Kadua acuminata

leaf Main Plant Information

Genus

Kadua

Species

acuminata

Hawaiian Names with Diacritics

  • Au
  • Pilo

Hawaiian Names

  • Au
  • Pilo

Synonyms

  • Hedyotis acuminata
  • Kadua grandis
  • Kadua grandis f. pubituba
  • Kadua kaalae
  • Kadua petiolata
  • Kadua petiolata var. ovalifolia

leaf Plant Characteristics

Distribution Status

Endemic

Endangered Species Status

No Status

Plant Form / Growth Habit

  • Sprawling Shrub
  • Shrub

Mature Size, Height (in feet)

  • Shrub, Small, 2 to 6
  • Shrub, Medium, 6 to 10
  • Shrub, Tall, Greater than 10

Mature Size, Width

Variable from a few feet to over 8 feet.

Life Span

Long lived (Greater than 5 years)

Landscape Uses

  • Accent
  • Container

Source of Fragrance

  • Flowers
  • Leaves

Additional Fragrance Information

Au does not have a pleasant fragrance. The leaves produce a foetid, or foul smell, when bruised or crushed. Flowers have a similar smell but weaker.

Plant Produces Flowers

Yes

leaf Flower Characteristics

Flower Type

Not Showy

Flower Colors

  • Greenish-White
  • White
  • Yellow

Additional Flower Color Information

Flowers are variable in color ranging from yellowish-green, occasionally green and apparently rarely (Kauaʻi) greenish-white.

leaf Leaf Characteristics

Plant texture

  • Fine
  • Medium

Leaf Colors

  • Dark Green

leaf Pests and Diseases

Additional Pest & Disease Information

In cultivation, mealybugs, scale and thrips can plague the plants if not monitored. [David Eickhoff, Native Plants Hawaiʻi]

Aphids are also said to be pests.

leaf Growth Requirements

Fertilizer

Foliar feed plants monthly or every other month with a dilution of fish or kelp emulsion. The plants also respond well to monthly foliar and/or soil feedings, at half or one-third recommended strength, of a slightly acidic fertilizer such as Miracle-Gro Miracid. [David Eickhoff, Native Plants Hawaiʻi]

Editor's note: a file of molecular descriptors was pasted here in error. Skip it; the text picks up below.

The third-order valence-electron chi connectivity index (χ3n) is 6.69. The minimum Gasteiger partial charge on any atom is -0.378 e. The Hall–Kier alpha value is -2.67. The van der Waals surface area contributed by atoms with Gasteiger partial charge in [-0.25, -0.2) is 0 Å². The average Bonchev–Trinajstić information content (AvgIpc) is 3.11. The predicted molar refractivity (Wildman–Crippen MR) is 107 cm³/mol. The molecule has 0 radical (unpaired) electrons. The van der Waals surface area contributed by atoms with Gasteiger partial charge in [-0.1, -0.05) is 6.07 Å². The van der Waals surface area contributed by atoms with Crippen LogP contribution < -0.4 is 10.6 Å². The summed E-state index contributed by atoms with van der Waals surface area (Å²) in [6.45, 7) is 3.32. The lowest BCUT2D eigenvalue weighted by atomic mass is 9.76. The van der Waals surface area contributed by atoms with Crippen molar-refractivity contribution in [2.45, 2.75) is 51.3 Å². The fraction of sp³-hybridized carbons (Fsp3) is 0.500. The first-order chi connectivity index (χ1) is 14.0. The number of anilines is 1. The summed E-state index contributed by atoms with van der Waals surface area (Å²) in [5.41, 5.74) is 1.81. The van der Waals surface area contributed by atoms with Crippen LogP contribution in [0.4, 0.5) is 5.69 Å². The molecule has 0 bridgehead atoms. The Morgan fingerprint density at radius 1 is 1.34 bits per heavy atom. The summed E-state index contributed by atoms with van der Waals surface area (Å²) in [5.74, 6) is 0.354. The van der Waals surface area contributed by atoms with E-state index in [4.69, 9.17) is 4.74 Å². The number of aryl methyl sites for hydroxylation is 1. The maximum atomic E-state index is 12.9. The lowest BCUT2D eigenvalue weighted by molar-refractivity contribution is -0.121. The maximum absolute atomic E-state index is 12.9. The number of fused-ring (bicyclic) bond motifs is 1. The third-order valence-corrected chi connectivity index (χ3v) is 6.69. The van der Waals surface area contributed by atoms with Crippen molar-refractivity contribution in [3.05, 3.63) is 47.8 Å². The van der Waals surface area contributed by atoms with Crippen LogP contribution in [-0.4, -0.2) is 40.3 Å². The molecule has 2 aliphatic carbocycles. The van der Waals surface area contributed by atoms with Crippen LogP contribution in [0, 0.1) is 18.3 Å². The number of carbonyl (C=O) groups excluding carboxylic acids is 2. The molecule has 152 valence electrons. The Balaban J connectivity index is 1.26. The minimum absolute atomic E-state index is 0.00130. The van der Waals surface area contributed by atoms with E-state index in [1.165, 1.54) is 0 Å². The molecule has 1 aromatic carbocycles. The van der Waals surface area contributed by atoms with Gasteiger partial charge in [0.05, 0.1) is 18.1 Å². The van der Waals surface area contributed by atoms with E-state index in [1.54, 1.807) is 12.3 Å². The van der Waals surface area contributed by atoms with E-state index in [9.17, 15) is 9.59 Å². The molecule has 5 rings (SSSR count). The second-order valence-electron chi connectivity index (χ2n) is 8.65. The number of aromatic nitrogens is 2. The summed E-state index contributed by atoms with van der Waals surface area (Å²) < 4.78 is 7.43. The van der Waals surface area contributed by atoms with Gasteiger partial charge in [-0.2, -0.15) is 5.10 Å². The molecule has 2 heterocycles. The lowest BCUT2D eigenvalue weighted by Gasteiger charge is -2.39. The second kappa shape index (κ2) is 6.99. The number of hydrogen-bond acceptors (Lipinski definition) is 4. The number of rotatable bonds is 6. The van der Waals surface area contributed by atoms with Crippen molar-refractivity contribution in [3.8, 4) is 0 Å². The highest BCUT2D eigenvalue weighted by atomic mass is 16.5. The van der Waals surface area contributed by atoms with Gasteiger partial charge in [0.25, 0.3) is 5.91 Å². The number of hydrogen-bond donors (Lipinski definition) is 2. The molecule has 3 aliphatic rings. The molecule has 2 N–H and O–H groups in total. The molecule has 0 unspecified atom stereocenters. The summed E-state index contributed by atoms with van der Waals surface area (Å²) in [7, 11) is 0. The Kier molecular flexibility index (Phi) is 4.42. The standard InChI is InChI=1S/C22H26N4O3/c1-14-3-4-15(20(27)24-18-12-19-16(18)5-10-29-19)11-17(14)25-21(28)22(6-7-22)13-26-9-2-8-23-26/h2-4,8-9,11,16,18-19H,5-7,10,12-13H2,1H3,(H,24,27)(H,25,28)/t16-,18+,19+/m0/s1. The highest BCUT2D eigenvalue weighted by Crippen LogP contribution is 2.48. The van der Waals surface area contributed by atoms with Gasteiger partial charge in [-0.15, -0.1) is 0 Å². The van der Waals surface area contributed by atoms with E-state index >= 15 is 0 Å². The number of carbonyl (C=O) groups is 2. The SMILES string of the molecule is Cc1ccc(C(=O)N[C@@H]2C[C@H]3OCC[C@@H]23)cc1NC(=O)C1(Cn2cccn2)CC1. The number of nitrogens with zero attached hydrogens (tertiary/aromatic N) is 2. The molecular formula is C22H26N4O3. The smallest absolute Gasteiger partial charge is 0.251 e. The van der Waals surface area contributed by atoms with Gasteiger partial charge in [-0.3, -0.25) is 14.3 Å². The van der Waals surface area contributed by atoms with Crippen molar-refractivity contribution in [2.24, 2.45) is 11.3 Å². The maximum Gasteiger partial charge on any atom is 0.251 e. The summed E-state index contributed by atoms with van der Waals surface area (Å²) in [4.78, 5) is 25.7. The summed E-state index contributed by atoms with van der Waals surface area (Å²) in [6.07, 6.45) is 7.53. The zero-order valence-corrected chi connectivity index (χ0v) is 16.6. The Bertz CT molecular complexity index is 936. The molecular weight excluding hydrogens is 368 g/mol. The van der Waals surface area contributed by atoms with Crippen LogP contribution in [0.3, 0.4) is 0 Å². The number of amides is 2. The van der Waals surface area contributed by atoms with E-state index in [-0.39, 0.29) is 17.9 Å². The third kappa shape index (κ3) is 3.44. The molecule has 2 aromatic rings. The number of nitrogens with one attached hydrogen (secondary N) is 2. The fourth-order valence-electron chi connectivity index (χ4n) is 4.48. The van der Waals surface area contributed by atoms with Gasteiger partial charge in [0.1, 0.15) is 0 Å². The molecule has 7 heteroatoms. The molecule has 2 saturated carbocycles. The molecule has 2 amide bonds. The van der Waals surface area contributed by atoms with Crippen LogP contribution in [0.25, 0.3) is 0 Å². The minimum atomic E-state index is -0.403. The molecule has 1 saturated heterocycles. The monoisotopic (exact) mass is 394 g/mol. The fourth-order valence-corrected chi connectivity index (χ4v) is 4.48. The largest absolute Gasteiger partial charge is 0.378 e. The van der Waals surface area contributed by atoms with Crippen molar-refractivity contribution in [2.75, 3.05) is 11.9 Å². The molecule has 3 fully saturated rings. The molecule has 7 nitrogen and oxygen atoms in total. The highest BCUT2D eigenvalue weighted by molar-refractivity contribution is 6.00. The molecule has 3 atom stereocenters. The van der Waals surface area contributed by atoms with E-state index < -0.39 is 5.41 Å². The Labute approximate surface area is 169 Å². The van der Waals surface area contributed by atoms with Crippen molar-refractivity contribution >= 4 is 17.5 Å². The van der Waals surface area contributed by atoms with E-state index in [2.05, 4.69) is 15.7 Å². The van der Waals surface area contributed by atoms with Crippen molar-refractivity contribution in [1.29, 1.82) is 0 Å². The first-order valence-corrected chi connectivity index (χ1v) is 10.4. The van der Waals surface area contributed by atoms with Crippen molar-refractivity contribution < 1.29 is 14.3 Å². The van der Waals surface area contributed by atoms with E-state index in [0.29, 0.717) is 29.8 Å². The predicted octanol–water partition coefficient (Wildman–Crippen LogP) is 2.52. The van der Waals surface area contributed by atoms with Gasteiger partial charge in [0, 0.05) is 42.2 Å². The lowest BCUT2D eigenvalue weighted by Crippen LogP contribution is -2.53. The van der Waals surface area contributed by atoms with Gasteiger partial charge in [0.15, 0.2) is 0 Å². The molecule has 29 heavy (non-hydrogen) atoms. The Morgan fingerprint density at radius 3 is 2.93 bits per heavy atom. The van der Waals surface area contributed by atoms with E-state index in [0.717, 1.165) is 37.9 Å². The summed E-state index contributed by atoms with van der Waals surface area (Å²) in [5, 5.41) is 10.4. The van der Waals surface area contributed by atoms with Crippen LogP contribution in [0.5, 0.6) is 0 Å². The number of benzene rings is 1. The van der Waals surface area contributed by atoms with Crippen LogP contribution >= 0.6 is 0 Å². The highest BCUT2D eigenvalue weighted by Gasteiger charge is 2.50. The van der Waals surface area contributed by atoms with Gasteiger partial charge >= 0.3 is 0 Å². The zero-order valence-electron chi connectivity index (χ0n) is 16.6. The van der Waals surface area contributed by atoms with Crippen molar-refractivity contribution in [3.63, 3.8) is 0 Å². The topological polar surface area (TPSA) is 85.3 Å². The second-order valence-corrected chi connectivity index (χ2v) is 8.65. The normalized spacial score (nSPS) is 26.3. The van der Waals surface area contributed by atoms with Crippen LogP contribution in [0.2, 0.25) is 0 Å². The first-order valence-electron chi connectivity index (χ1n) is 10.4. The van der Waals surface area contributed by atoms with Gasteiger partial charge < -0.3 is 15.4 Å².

Water Requirements

  • Moist

Soil must be well drained

Yes

Light Conditions

  • Partial sun

Soils

  • Cinder
  • Organic

leaf Environmental Information

Natural Range

  • Kauaʻi
  • Oʻahu
  • Molokaʻi
  • Lānaʻi
  • Maui
  • Hawaiʻi

Natural Zones (Elevation in feet, Rainfall in inches)

  • 150 to 1000, 50 to 100 (Mesic)
  • 150 to 1000, Greater than 100 (Wet)
  • 1000 to 1999, 50 to 100 (Mesic)
  • 1000 to 1999, Greater than 100 (Wet)
  • 2000 to 2999, 50 to 100 (Mesic)
  • 2000 to 2999, Greater than 100 (Wet)

Habitat

  • Terrestrial

Additional Habitat Information

Au is found on all the Main Islands in mesic to occasionally wet forests from 295 to 2625.

leaf Special Features and Information

General Information

Au is a member of the very large Coffee family or Rubiaceae of more than 13,000 species throughout the world. The family is well represented in the islands with about 60 species.

The genus Kadua is comprised of 30 species total in the Pacific region and most are represented in the Hawaiian Archipelago with 25 endemic species. Recently a revision of the genus Hedyotis was made and the genus Kadua is accepted for all Hedyotis in the Hawaiian Islands. [1]

 

Etymology

Kadua is the oldest generic name for these species and is named in memory of M. Kadua, a native of Ulea, who sailed with Otto von Kotzebue (1787-1846), Baltic German navigator in Russian service, with the purpose of collecting plants. [1,2]

The specific epithet acuminata is from the Latin acuminatus meaning "with a long, narrow and pointed tip" [3] in reference to the long, narrow leaves of this species.

Background Information

This species is very closely related and similar in foliage to the rare kamapuaʻa (Kadua fluviatilis). The two will easily hybridize if they are grown together. [David Eickhoff, Native Plants Hawaiʻi]

Early Hawaiian Use

 No known use.

Modern Use

There appear to be few plants in cultivation of this common and easy to grow native shrub.

Additional References

[1] "Resurrection of Genus Kadua for Hedyotidinae (Rubiaceae)" by Edward E. Terrell, page 819, 831.

[2] "A General System of Gardening and Botany, Vol. 3," by George Don, page 533.

[3] "The Names of Plants" by David Gledhill, page 36.

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